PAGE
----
Growing Yellow Turnips

Turnips with yellow flesh are neither hard to find nor hard to grow, though the much more common cousins are very similar in taste and texture.
planting seedlings

planting seedlings

vegetable garden in springtime, planting seedlings

Botanical Names: Brassica rapa, Brassica napobrassica

Though the earliest turnips (Brassica rapa) mentioned by ancient writers were white, around the early 1500s a yellow-fleshed variety was grown, thought to be a cross between regular turnips and the yellow fleshed rutabaga (Brassica napobrassica), which is commonly called Swedish turnip or yellow turnip.

Yellow turnips are easy vegetables to grow, taking only a few weeks from sowing seed to harvesting their white roots and tender leaves, called greens. Loaded with vitamins and nutrients including high levels of iron, calcium, and thiamine, both young roots and leaves can be eaten raw, while older parts are boiled, roasted, mashed, or combined with other vegetables in stews.

Yellow Turnip Varieties 

Amber Globe, sometimes called Yellow Globe, has been popular for over a hundred and fifty years. Introduced into England as the Yellow Dutch turnip, and popular in Scotland and North America for its sheer hardiness, it’s great for planting in the fall to keep hungry gardeners going all winter.

Golden Ball is another heirloom turnip with yellow flesh similar to Golden Globe, both having sweet, mild flavor and easily paired in soups and mashes with carrots and other root vegetables. Gilfeather has white and green skin and pale yellow or cream-colored flesh that tastes similar to mild rutabaga.

Jaune Boule d’Or is a French heirloom turnip sometimes listed as Golden Ball, with deep golden yellow flesh and a yellow skin. It is smooth enough to mash, and sweet almost like a rutabaga. It is fast maturing, making it great for both spring and fall planting.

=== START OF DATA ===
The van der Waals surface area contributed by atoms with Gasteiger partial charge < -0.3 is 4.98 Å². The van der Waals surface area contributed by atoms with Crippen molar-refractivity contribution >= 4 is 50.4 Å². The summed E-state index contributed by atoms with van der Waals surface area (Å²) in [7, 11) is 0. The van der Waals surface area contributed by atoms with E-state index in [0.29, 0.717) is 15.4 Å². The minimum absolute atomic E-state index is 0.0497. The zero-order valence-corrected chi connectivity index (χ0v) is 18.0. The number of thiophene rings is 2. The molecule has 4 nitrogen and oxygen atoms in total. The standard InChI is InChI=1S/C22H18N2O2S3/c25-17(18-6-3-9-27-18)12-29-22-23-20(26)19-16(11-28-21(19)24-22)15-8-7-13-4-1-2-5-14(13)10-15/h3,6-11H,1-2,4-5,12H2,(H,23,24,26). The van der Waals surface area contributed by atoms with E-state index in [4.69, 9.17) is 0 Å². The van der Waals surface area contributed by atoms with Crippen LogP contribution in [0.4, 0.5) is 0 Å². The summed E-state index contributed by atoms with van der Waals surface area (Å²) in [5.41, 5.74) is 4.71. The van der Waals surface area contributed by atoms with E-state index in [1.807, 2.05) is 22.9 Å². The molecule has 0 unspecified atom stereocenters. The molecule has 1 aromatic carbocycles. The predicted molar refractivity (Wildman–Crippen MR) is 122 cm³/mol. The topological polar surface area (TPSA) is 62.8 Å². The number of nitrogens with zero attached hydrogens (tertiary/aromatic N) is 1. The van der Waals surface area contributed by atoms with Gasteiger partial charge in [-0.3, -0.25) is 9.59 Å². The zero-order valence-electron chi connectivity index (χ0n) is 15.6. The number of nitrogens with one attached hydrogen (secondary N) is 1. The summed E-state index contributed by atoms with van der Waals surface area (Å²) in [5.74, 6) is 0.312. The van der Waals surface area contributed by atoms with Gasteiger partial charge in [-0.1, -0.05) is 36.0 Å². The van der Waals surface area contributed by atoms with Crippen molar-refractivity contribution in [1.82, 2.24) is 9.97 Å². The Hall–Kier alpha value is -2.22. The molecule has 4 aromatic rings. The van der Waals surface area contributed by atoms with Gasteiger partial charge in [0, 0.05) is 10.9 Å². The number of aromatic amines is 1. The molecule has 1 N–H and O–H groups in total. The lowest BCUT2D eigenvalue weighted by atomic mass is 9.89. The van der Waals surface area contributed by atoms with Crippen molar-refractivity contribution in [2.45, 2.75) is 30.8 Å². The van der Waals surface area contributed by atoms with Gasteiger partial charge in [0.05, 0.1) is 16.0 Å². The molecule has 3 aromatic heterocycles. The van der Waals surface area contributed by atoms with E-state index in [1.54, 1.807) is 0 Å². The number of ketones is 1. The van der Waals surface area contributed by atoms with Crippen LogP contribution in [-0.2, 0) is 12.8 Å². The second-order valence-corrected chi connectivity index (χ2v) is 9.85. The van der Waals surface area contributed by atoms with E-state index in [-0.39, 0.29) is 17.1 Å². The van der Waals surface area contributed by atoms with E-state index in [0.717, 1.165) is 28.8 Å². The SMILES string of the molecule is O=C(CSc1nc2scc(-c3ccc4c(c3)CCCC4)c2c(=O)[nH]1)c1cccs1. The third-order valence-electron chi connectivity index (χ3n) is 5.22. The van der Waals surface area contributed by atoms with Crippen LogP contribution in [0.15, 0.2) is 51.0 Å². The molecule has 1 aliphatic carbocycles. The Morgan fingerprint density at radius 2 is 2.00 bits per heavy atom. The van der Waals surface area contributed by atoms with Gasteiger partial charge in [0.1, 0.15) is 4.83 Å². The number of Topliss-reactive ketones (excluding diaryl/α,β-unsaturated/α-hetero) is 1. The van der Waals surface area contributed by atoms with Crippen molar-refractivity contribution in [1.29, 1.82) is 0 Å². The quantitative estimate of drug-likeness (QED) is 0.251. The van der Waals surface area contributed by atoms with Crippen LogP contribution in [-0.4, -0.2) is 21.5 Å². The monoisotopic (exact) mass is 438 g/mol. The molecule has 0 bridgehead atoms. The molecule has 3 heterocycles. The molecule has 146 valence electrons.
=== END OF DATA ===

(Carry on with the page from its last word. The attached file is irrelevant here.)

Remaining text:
Popular yellow-fleshed rutabaga varieties include American Purple Top, Altasweet, and Laurentian, with purple skins over the top half of the globe shaped root, and add rich flavor to soups and stews.

How to Grow Yellow Turnips

Yellow turnips, like others, tend to get woody and bitter in hot weather, and are best planted in late spring when soils stay above the mid-40s, and again in the fall where seasons are long enough before a hard freeze. Fall-planted turnips often taste sweeter after a light frost.  

Plant turnip seed shallow in moist, fertile soil and full sun. Rake the seed bed lightly so they are buried no more than a quarter inch or so deep, then water to get the seeds started. They should sprout within a week or two.  

Harvest young plants for greens when plants get six inches or more high, thinning crowded plants to leave four or five inches between plants for larger roots. Greens lose quality and flavor quickly, so store no more than three or four days in sealed bags in the refrigerator; keep small roots for two or three weeks in the refrigerator, and larger, mature roots for up to several months in a cool, moist dark area, checking often for decay or spoilage.

Keep Reading

Next Up

Growing Turnip Greens

In many cultures, including the Southeast US, turnips are grown as much for their tasty, highly nutritious leaves, called “greens” as for their roots. Here are a few tips to get the most out of turnip greens.

Growing White Turnips

Turnips with white roots are both easy to grow and valued for their tenderness and sweetness, with some compared with apples for their lack of classic turnip tanginess.

Growing Turnips

For thousands of years, colorful turnips and their leaves have been an easy-to-grow staple cool-weather vegetable with few pests or problems.

Growing Hakurei Turnips

Hakurei turnips are a chef’s delight with their early production and uniform snow-white roots which are so juicy and crisp, mild and sweet they are compared with apples.

Quick-Growing Spring and Fall Vegetables

From seed to dinner table in one month? These quick-growing vegetables give the garden a good start and a lingering end.

Growing Vegetables in Containers

It is possible to grow a huge range of vegetables and herbs successfully in pots, which means that anyone with a patio, balcony or even just a sunny windowsill can harvest their own fresh produce for the kitchen.

Growing Yellow Potatoes

Easy-to-grow yellow flesh potatoes are a bit sweeter and have more antioxidants than America’s more popular white fleshed potatoes.

Growing Vegetables Under Cover

Vegetable plants often need protection from cold weather and persistent pests, particularly when they are young and most vulnerable. Being prepared with the appropriate equipment and protective covers is the best way to avoid losses.

Growing Succulents Indoors

Nearly anyone wondering how to grow succulents indoors can look no farther than their own grandmother’s windowsill, which probably boasted at least one.

Get Social With Us

We love to DIY. You love to DIY. Let's get together.